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“Something like that would be interesting because you don’t have a lot of baggage there,” he said. “It would be right-now stimulation. I could see at some point if there was somebody that thought I could be a benefit. That’s the key for me, whatever I do I have to feel like I’m going to help and not just be around because I’ve been around a long time.”

Torre’s agent has fielded inquiries about broadcasting opportunities, and Torre plans to talk with Dodgers GM Ned Colletti later this month about a possible role with the team.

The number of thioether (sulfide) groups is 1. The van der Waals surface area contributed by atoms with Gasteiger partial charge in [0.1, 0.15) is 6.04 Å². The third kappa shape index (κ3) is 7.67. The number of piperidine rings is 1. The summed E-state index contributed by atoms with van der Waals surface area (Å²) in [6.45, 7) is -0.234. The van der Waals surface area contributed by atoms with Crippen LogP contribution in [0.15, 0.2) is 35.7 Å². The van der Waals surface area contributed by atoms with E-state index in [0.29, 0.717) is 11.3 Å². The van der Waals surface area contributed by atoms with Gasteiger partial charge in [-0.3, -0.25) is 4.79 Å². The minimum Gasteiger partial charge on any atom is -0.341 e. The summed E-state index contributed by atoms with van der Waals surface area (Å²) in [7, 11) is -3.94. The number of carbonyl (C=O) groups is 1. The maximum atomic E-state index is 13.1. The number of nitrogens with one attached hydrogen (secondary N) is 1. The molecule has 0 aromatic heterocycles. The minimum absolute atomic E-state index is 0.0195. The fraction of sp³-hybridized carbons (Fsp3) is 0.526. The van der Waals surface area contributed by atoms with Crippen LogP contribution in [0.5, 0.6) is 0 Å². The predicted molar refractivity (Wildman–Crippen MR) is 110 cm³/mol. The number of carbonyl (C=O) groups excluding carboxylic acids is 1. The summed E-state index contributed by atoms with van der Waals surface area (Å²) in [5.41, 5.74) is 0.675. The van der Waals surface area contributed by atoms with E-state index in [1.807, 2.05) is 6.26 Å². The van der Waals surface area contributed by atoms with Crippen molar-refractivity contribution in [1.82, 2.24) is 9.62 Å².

“I don’t think I ever want to shut down,” he said.

Torre shared his farewell with 40-year-old backup catcher Brad Ausmus, who retired Sunday after 18 years in the big leagues.

The three-time Gold Glove winner, who played two seasons with the Dodgers, was honored before the game by the team and his alma mater Dartmouth. He caught his 1,938th game, doubling in his first at-bat and singling in his last before being replaced by a pinch-runner and receiving a standing ovation.

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AP Sports Writers Dave Campbell in Minneapolis and Charles Odum in Atlanta contributed to this report.